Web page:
Of 235 included patients with NXG (34 from the multicenter cohort and 201 from the systematic review results), the mean (SD) age at presentation was 61.6 (14.2) years; 147 (62.6%) were female. Paraproteinemia was detected in 193 patients (82.1%), most often IgG-κ (117 patients [50.0%]). A malignant condition was detected in 59 patients (25.1%), most often multiple myeloma (33 patients [14.0%]). The overall rate of paraproteinemia and/or a malignant condition was 83.8% (197 patients). In the multicenter cohort, evolution of paraproteinemia into multiple myeloma was observed up to 5.7 years (median [range], 2.4 [0.1-5.7] years) after NXG presentation. Cutaneous lesions consisted of papules, plaques, and/or nodules, typically yellow or orange in color (113 of 187 [60.4%]) with a periorbital distribution (130 of 219 [59.3%]). The eye was the leading site of extracutaneous involvement (34 of 235 [14.5%]). In the multicenter cohort, intravenous immunoglobulin had the best treatment response rate (9 of 9 patients [100%]), followed by antimalarial drugs (4 of 5 patients [80%]), intralesional triamcinolone (6 of 8 patients [75%]), surgery (3 of 4 patients [75%]), chemotherapy (8 of 12 patients [67%]), and lenalidomide or thalidomide (5 of 8 patients [63%]). The consensus exercise yielded 2 major criteria, which were (1) clinical and (2) histopathological features consistent with NXG, and 2 minor criteria, consisting of (1) paraproteinemia, plasma-cell dyscrasia, and/or other associated lymphoproliferative disorder and (2) periorbital distribution of cutaneous lesions. In the absence of foreign body, infection, or another identifiable cause, fulfillment of both major and at least 1 minor criterion were proposed to establish the diagnosis of NXG.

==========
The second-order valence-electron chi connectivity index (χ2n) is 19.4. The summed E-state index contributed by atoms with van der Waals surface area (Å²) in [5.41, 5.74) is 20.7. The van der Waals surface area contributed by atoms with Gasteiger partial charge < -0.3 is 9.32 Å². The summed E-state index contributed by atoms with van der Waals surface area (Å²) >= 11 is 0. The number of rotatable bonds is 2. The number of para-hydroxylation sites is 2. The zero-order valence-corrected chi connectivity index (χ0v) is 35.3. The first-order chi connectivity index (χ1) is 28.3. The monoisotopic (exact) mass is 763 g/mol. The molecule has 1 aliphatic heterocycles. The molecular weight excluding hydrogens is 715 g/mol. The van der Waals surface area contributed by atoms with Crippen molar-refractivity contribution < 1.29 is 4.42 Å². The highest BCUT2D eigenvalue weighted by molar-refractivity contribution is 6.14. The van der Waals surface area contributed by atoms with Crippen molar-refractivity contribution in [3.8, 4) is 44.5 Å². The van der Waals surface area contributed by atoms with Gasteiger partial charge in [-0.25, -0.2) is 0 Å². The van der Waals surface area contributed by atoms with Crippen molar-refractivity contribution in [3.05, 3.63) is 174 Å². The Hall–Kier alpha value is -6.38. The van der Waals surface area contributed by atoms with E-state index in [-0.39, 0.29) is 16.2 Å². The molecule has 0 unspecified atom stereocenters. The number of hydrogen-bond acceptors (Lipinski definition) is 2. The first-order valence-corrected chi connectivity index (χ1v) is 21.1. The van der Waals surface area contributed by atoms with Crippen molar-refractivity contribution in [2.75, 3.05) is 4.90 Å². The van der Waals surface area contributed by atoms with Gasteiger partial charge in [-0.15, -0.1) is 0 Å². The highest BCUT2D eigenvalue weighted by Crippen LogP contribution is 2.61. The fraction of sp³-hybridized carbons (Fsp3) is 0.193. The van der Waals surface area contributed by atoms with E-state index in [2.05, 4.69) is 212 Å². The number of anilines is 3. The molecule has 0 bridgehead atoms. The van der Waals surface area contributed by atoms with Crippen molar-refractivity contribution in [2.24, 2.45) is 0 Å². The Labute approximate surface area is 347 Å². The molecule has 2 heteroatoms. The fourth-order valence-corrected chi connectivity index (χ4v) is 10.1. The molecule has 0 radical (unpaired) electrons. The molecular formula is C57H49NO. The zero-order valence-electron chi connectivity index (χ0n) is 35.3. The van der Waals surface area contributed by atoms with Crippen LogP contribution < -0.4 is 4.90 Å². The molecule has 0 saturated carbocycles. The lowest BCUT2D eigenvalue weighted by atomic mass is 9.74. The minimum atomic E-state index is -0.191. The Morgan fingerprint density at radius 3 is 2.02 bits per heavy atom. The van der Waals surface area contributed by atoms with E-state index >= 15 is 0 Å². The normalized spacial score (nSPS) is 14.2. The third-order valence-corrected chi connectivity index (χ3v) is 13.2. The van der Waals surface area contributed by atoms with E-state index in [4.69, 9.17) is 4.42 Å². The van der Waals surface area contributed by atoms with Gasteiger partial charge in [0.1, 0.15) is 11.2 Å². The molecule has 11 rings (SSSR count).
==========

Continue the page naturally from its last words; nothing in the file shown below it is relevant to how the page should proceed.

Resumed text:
Conclusions and Relevance